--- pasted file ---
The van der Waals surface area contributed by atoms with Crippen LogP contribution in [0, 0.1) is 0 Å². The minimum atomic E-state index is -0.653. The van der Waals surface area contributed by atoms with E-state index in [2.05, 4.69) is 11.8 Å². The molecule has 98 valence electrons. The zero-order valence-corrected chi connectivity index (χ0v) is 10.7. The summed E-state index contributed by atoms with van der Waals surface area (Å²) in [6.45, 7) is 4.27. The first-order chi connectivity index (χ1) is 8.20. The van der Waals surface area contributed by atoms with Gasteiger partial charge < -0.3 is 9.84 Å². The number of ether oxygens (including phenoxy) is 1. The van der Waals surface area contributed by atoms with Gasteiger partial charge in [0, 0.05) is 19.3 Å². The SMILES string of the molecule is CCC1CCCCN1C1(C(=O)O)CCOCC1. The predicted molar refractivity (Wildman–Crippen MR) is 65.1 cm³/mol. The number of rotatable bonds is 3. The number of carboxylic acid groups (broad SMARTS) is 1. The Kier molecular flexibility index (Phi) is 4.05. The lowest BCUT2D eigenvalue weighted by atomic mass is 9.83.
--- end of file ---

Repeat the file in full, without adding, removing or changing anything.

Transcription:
The van der Waals surface area contributed by atoms with Crippen LogP contribution in [0, 0.1) is 0 Å². The minimum atomic E-state index is -0.653. The van der Waals surface area contributed by atoms with E-state index in [2.05, 4.69) is 11.8 Å². The molecule has 98 valence electrons. The zero-order valence-corrected chi connectivity index (χ0v) is 10.7. The summed E-state index contributed by atoms with van der Waals surface area (Å²) in [6.45, 7) is 4.27. The first-order chi connectivity index (χ1) is 8.20. The van der Waals surface area contributed by atoms with Gasteiger partial charge < -0.3 is 9.84 Å². The number of ether oxygens (including phenoxy) is 1. The van der Waals surface area contributed by atoms with Gasteiger partial charge in [0, 0.05) is 19.3 Å². The SMILES string of the molecule is CCC1CCCCN1C1(C(=O)O)CCOCC1. The predicted molar refractivity (Wildman–Crippen MR) is 65.1 cm³/mol. The number of rotatable bonds is 3. The number of carboxylic acid groups (broad SMARTS) is 1. The Kier molecular flexibility index (Phi) is 4.05. The lowest BCUT2D eigenvalue weighted by atomic mass is 9.83.